Money to Burn:
The incineration industry's big dollars
pollute more than the environment.
CITY SIERRAN: September, 1992
by John Klotz
Tis a puzzlement. Bridge-falling-down, pothole-plagued,
schools-disarrayed New York City is planning to invest more than
a billion dollars for incineration technology that not only
pollutes the air, but simply does not work. With all the pressing
needs for infrastructure investment, how is that both the Mayor
and the City Council Leadership are so intent on shoving
mass-burn incinerators down the throats of reluctant New Yorkers.
The last edition of the City Sierran detailed the folly of the
City's Solid Waste Management Plan (SWMP). Let's take a look at
why despite all its pitfalls, so many seem to have a vested
interest in pushing it through. The answer seems to be one thing:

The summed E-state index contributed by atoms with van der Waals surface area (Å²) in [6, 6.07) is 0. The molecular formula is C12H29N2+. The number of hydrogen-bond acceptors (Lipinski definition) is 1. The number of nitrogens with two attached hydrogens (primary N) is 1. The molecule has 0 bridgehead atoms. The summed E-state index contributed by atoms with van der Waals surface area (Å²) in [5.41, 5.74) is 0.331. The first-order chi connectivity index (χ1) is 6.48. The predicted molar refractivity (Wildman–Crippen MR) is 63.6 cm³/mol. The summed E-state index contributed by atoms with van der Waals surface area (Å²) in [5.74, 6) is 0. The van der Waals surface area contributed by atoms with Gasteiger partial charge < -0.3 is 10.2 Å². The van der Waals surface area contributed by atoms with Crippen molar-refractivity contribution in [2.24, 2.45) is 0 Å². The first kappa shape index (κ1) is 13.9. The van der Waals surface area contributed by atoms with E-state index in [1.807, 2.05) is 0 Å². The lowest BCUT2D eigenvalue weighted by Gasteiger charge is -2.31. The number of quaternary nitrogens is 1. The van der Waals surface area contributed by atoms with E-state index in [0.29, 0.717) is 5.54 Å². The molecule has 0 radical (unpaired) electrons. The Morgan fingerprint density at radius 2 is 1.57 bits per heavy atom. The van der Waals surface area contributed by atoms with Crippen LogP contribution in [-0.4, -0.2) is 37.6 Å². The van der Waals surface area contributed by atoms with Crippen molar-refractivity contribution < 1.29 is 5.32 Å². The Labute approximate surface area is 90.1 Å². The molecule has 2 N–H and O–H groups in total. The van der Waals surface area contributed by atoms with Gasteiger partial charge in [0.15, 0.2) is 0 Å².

money. Money to burn.
The gargantuan incinerators of the SWMP will cost in excess of
one billion dollars. Given New York City's record in the
construction of public works it's a safe bet the actual costs
could run to three billion by the time they're finished and that
does not include debt service.
The real profit in building the incinerators is in the marketing
of the bonds on Wall Street needed to finance their construction.
It will be a field day for lawyers, consultants, underwriters and
the like. Because the incinerators are bondable, they're
buildable. The issue of whether their workable is irrelevant.
Before the first shovel is turned, the politically connected
attorneys and lobbyists for the incinerator industry as well as
their allies on Wall Street will have pocketed as much as 100
million dollars in fees, commissions and underwriting costs.
That's a powerful incentive for the financial community and those
potential profits are used to grease the path of the incinerator
projects through the political maze. Let's look at some cases in
Think globally, Corrupt locally.
A flagrant example of incineration industry corruption involves
the Bronx Lebanon Hospital Waste Incinerator in the South Bronx.
New York City law forbids the incineration of hospital waste
except in a hospital-operated facility. The law was twisted out